By Christophe Spaenjers
From an economist’s point of view, the question of the fluctuating value of works of art is intriguing. William Goetzmann, Luc Renneboog, and Christophe Spaenjers tackle the problem, seeking to explain what determines changes to prices in the art market—a market characterized by the singularities of individual buyers and its sensitivity to economic fluctuations.
In 2007, the British artist Damien Hirst sold a sculpture of a skull cast in platinum and covered with 8,601 diamonds for $100million. At least this work had an unusual intrinsic value in the cost of its materials. But what about another record breaker, Picasso’s “Boy with a Pipe”? How are prices determined on the art market? What factors explain their evolution?
Art market and economic conditions
The three researchers make a unique contribution to the art market by building an index of price changes in art that span more than a century (see methodology). They model the return on investment by evaluating changes in auction prices. Conceived for the British market, the evolution of this index suggests a relationship with changing economic conditions. In effect, prices fell during periods of economic turmoil (World War I, Great Depression in the 1930s, and the oil crisis in 1973) while they increased during the economic boom of the 1960s, the art market boom of the 1980s, and the 2000s (at least until 2007). It is also worth noting that the researchers’ index shows in real terms that price levels in 1913 were not matched again until 1968, despite years of sustained economic growth.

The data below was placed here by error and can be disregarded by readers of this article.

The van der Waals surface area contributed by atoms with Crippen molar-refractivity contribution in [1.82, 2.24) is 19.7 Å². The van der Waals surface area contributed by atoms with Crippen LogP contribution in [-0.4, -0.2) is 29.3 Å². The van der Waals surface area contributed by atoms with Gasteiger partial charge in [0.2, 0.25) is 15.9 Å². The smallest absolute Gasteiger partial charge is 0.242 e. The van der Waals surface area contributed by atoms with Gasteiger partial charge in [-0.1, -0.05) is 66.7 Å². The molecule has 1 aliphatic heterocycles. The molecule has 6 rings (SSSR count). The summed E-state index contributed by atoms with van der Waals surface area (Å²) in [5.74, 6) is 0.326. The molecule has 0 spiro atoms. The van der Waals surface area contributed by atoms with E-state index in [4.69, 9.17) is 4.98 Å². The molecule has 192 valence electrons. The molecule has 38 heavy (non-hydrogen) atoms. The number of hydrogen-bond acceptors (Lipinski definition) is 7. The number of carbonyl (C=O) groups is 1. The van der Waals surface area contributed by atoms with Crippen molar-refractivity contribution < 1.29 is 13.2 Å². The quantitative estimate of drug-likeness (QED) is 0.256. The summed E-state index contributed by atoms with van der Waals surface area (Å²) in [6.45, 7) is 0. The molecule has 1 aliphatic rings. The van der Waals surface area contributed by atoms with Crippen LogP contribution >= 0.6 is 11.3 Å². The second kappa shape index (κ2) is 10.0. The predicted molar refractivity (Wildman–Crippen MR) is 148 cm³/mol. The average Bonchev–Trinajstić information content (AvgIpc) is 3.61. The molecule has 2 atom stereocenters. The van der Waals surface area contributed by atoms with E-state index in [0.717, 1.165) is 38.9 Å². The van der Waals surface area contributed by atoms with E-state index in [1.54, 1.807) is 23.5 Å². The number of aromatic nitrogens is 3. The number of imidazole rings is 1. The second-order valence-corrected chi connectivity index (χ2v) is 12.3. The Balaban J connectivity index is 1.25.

What’s the relationship between the art market, stock markets, income inequalities and wealth?
The resale value of a work of art is not capped since it is only limited by the price that collectors are willing to pay for it. So demand determines market price, which is why the researchers look at the income levels of the richest—the main art buyers —to attempt to explain variations in art prices. To account for changes in income, they study changes in equity markets. They also extend their analysis to income inequality and income levels of the wealthiest.
Goetzmann, Renneboog, and Spaenjers thus show that:
- Changes in equity markets are positively correlated to art prices.
- Art prices rise when income inequality goes up. Thus, similar to art prices, income inequality declined during the first half of the twentieth century and rose over the past 30 years.
- Variations in art price are particularly sensitive to income increases among the wealthiest members of society. Some estimations, given here for illustrative purposes, suggest that a one percentage point increase in the share of income earned by the top 0.1% triggers an increase of 10% in art prices. In the long term, the income of the wealthiest is the most determinant factor in explaining changes in art prices.
Globalization also affects the art market
These results are time-specific and complimented by an analysis of sub-periods, which distinguishes changes before and after 1945. In the second half of the twentieth century, the influence of income inequality on the art market is less clear. This additional conclusion is likely due to the fact that data is used only from Great Britain, so it cannot account for the internationalization of the art market, and, in particular, art buyers. In other words, British auctions now attract buyers from around the world.
Based on an interview with Christophe Spaenjers and his article “Art and Money” (American Economic Review: AEA Papers and Proceedings , May 2011), co-written with William Goetzmann and Luc Renneboog.